WD Systems with white-dwarf components.
WR Systems having Wolf-Rayet stars among their components (V 444 Cyg).

Classification based on the degree of filling of inner Roche lobes

Type Description
AR Detached systems of the AR Lacertae type. Both components are subgiants not filling their inner equipotential surfaces.
D Detached systems, with components not filling their inner Roche lobes.
DM Detached main-sequence systems. Both components are main-sequence stars and do not fill their inner Roche lobes.
DS Detached systems with a subgiant. The subgiant also does not fill its inner critical surface.
DW Systems similar to W UMa systems in physical properties (KW, see below), but not in contact.
K Contact systems, both components filling their inner critical surfaces.
KE Contact systems of early (O-A) spectral type, both components being close in size to their inner critical surfaces.
KW Contact systems of the W UMa type, with ellipsoidal components of F0-K spectral type. Primary components are main-sequence stars and secondaries lie below and to the left of the main sequence in the (MV,B-V) diagram.
SD Semidetached systems in which the surface of the less massive component is close to its inner Roche lobe.

The combination of the above three classification systems for eclipsers results in the assignment of multiple classifications for object types. These are separated by a solidus ("/") in the data field. Examples are: E/DM, EA/DS/RS, EB/WR, EW/KW, etc.

Optically Variable Close Binary Sources of Strong, Variable X-ray Radiation (X-ray Sources)

Type Description
X Close binary systems that are sources of strong, variable X-ray emission and which do not belong to or are not yet attributed to any of the above types of variable stars. One of the components of the system is a hot compact object (white dwarf, neutron star, or possibly a black hole). X-ray emission originates from the infall of matter onto the compact object or onto an accretion disk surrounding the compact object. In turn, the X-ray emission is incident upon the atmosphere of the cooler companion of the compact object and is reradiated in the form of optical high-temperature radiation (reflection effect), thus making that area of the cooler companion's surface an earlier spectral type. These effects lead to quite a peculiar complex character of optical variability in such systems. These objects may be subdivided into the following types:
XB X-ray bursters. Close binary systems showing X-ray and optical bursts, their duration being from several seconds to ten minutes, with amplitudes of about 0.1 mag in V (V 801 Ara, V 926 Sco);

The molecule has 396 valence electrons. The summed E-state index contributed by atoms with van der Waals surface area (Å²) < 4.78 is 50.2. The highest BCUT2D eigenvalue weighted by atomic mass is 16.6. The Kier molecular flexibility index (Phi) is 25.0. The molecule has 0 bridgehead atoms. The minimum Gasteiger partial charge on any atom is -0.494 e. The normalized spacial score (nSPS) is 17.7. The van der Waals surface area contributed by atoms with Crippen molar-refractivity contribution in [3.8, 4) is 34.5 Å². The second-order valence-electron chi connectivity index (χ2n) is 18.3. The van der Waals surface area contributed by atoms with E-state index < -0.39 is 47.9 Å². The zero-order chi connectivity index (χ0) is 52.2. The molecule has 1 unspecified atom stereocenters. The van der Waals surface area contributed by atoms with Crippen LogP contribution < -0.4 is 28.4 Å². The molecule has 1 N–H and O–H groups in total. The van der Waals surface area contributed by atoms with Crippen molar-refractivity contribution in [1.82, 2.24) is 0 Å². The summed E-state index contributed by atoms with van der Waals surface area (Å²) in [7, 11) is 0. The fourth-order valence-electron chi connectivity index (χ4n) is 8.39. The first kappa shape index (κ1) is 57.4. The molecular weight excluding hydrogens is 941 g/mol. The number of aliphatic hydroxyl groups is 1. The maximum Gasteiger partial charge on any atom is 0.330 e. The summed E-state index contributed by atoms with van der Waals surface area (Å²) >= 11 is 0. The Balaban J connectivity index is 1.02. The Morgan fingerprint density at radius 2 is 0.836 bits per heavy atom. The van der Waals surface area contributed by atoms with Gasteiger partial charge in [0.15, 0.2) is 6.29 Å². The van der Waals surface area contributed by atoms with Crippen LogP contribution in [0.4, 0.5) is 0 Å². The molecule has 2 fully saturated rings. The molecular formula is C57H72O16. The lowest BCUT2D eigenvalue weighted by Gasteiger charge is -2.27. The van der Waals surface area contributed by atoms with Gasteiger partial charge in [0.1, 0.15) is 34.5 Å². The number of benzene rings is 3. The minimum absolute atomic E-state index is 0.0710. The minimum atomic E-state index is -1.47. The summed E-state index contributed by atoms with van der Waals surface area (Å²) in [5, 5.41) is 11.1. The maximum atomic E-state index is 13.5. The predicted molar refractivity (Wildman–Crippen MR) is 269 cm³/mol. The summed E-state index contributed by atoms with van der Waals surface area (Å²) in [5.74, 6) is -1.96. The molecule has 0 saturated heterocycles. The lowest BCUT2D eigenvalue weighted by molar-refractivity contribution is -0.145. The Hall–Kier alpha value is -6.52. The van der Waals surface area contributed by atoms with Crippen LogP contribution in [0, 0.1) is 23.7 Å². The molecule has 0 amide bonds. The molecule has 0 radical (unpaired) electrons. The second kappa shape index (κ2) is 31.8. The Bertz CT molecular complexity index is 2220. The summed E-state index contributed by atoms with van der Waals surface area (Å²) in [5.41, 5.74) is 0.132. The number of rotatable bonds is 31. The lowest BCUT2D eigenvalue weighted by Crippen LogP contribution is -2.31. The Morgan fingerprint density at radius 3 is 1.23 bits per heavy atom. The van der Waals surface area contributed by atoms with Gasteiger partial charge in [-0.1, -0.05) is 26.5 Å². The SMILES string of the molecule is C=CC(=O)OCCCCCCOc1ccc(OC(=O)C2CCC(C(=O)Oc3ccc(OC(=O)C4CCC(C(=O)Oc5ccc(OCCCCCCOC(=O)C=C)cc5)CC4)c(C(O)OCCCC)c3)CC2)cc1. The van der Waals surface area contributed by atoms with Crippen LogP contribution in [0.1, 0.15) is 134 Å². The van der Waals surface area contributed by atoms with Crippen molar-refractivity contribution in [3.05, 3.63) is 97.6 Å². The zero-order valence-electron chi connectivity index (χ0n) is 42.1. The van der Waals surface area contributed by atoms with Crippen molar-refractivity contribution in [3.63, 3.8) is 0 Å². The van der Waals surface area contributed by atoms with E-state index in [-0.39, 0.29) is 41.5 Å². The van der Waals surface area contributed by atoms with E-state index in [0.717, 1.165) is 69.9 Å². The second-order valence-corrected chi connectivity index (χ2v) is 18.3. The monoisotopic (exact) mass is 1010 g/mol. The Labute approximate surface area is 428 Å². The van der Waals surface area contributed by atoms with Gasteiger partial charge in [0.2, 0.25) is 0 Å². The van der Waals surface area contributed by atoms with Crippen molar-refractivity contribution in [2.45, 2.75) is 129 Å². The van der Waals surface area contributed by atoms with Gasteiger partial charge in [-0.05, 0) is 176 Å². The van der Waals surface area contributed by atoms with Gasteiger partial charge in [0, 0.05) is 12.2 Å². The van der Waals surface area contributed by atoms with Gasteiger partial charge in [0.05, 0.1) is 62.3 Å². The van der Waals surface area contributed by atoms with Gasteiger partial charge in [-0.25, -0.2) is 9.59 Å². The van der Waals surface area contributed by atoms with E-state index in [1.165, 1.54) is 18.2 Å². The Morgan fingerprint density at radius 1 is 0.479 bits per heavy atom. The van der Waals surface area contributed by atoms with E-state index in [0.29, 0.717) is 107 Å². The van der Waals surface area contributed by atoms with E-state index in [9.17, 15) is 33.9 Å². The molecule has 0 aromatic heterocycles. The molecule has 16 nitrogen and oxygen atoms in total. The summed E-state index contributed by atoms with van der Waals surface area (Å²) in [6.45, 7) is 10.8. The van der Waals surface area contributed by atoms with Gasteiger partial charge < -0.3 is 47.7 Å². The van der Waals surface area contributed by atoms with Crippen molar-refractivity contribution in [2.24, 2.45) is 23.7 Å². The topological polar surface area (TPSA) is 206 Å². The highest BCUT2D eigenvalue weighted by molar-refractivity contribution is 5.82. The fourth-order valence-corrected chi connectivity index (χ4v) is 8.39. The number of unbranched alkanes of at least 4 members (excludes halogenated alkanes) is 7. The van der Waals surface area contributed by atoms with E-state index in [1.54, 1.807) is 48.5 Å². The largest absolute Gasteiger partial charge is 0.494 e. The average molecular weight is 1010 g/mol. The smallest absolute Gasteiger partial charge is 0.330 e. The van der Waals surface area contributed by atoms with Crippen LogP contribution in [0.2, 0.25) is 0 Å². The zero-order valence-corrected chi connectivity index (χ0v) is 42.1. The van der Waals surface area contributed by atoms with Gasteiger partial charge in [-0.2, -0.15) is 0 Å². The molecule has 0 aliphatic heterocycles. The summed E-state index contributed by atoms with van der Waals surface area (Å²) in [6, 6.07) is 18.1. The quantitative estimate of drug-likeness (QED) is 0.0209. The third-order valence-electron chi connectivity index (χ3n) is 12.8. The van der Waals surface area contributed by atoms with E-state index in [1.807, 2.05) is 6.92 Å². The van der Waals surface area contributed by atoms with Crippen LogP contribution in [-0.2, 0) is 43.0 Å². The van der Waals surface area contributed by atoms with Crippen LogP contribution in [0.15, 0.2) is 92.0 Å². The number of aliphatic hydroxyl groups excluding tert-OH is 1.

XF Fluctuating X-ray systems showing rapid variations of X-ray (Cygnus X-1 = V1357 Cyg) and optical (V821 Ara) radiation on time scales of dozens of milliseconds;
XI X-ray irregulars. Close binary systems consisting of a hot compact object surrounded by an accretion disk and a dA - dM-type dwarf. These display irregular light changes on time scales of minutes and hours, and amplitudes of about 1 mag in V. Superposition of a periodic variation because of orbital motion is possible (V818 Sco);
XJ X-ray binaries characterized by the presence of relativistic jets evident at X-ray and radio wavelengths, as well as in the optical spectrum in the form of emission components showing periodic displacements with relativistic velocities (V1343 Aql);
XND X-ray, novalike (transient) systems containing, along with a hot compact object, a dwarf or subgiant of G-M spectral type. These systems occasionally rapidly increase in brightness by 4-9 mag in V, in the visible simultaneously with the X-ray range, with no envelope ejected. The duration of the outburst may be up to several months (V616 Mon);
XNG X-ray, novalike (transient) systems with an early-type supergiant or giant primary component and a hot compact object as a companion. Following the main component's outburst, the material ejected by it falls onto the compact object and causes, with a significant delay, the appearance of X rays. The amplitudes are about 1-2 mag in V (V725 Tau);
XP X-ray pulsar systems. The primary component is usually an ellipsoidal early-type supergiant. The reflection effect is very small and light variability is mainly caused by the ellipsoidal primary component's rotation. Periods of light changes are between 1 and 10 days; the period of the pulsar in the system is from 1 s to 100 min. Light amplitudes usually do not exceed several tenths of a magnitude (Vela X-1 = GP Vel);
XPR X-ray pulsar systems featuring the presence of the reflection effect. They consist of a dB-dF-type primary and an X-ray pulsar, which may also be an optical pulsar. The mean light of the system is brightest when the primary component is irradiated by X rays; it is faintest during a low state of the X-ray source. The total light amplitude may reach 2-3 mag in V (HZ Her);
XPRM,XM X-ray systems consisting of a late-type dwarf (dK-dM) and a pulsar with a strong magnetic field. Matter accretion on the compact object's magnetic poles is accompanied by the appearance of variable linear and circular polarization; hence, these systems are sometimes known as "polars". The amplitudes of the light changes are usually about 1 mag in V but, provided that the primary component is irradiated by X rays, the mean brightness of a system may increase by 3 mag in V. The total light amplitude may reach 4-5 mag in V (AM Her, AN UMa).